I was hired at the Deutsches Historisches Museum in 2004, to work on making the permanent exhibition accessible as a teaching and learning resource. As a new employee – I started almost two years before the exhibition opening – I saw just how much preparation goes into a large-scale project like that. Many plans had already been set in place by the time I joined. This naturally limited the scale of possible interventions to the exhibition layout and design and the hanging scheme. Many of the learning stations we had envisaged had to be curtailed. That in itself was a sobering realization, but it also showed me that projects at the DHM involve many different people from different departments, and how much meticulous planning and interdepartmental expertise go into preparing exhibitions at the museum.
Will the education programme continue during the closure?
Well, the museum itself isn’t closed; only the permanent exhibition is. We are fortunate in that the Pei Building is still open to our audience, where we hold temporary exhibitions. But other than that, we’ve already developed numerous digital offerings and learning resources over the course of the pandemic. These took the form of live-streamed guided tours of specific periods, so that we could cover German history from the Middle Ages to the present moment, as well as offer various themed tours that took a closer look at the history of women’s rights or gender, for example. These digital presentations are now available for individual use or for groups and school classes and feature prepared sequences on select objects and former exhibition chapters. This digital resource is embedded in a live talk, so viewers can put questions to the speakers live on the day.
In March, the IDA learning portal went live via the DHM website. This interactive digital offering is being launched with content on the Middle Ages and the French Revolution, with the intention of adding further pages over time. The respective pages feature short introductory texts on the period, events, and major historical figures, combined with interactive elements to enhance the user experience. These include, for example, selected 360° panoramas of the old permanent exhibition.
Can you give us an idea of the scale of the previous permanent exhibition? How many hands-on interactive stations did it contain?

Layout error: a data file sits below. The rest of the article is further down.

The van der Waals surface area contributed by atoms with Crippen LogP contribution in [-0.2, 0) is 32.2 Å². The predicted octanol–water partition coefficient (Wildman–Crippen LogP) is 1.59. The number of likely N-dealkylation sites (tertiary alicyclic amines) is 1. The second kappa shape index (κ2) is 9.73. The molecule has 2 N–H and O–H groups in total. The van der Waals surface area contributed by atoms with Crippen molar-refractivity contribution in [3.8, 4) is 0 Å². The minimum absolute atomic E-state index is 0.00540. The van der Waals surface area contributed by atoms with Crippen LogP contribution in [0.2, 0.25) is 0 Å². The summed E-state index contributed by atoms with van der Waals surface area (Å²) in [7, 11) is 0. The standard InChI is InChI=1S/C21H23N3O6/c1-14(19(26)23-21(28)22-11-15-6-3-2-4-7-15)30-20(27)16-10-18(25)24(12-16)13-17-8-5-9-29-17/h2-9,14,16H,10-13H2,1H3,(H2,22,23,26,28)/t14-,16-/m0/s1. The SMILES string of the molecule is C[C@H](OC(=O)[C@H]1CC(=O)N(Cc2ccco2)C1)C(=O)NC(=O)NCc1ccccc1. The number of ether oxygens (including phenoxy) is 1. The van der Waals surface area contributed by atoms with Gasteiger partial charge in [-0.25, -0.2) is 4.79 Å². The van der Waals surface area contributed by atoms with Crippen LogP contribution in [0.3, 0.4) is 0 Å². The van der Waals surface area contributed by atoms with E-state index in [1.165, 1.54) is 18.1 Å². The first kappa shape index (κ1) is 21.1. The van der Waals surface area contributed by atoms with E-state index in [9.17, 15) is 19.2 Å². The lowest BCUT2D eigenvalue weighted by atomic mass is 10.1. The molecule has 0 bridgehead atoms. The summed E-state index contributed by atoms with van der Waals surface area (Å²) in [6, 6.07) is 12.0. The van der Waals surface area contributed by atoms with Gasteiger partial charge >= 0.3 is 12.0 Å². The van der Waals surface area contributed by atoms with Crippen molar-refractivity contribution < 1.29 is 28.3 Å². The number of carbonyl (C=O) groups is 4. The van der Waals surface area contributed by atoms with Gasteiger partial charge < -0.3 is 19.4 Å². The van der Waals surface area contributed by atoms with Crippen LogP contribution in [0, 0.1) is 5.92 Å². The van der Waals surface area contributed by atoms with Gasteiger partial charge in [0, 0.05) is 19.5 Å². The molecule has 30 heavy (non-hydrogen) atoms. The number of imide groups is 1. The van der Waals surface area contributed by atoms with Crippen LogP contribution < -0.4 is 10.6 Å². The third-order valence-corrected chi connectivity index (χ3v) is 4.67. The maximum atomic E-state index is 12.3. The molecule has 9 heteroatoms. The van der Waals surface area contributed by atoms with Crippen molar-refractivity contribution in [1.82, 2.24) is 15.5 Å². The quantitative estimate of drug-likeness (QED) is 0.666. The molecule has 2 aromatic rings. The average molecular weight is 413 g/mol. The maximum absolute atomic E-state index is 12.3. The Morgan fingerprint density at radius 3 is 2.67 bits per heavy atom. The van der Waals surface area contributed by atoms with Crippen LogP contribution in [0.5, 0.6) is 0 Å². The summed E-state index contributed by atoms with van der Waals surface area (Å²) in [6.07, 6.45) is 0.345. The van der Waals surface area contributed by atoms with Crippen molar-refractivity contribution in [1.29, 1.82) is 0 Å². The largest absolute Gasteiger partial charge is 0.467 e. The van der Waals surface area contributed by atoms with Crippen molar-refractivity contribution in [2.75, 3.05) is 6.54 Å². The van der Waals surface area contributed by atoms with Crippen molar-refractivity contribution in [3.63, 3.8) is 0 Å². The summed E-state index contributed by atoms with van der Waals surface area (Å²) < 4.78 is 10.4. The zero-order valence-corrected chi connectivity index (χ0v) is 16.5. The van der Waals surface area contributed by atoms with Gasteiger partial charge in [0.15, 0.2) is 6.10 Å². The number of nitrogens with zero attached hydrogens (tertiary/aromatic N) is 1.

There were 35 interactive displays that complemented the collection presentation, which was spread over 7000 square metres of floor space. On top of these in-person interactive displays, we also had digital offerings and audio footage. The exhibition featured more than 500 audio guide points aimed at adults, children, and families. We also catered to the growing demand from tourists, with seven foreign-language versions of the audio guide available. The Chinese version saw the biggest spike in demand in recent years.
Is there anything that your department would like to take up or pursue again in the new permanent exhibition?
An important first step was the interdepartmental development of the master plan for the new permanent exhibition. As a museum educator, I am especially pleased that in future the Zeughaus will have its own exhibition area for children and families.
A second important step is that the curatorial planning will also take object-related learning into account. Visitors come to our “bricks-and-mortar” museum because of the visual experience of the exhibits. We want to help them explore historical objects. Parallel to the advancing digitalization, classic hands-on interactive stations for multisensory and inclusive learning will remain an important component in the palette of educational resources. Future exhibition visitors will have access to a stimulating mix of digital and analogue offerings that convey history in the museum in a multisensory way.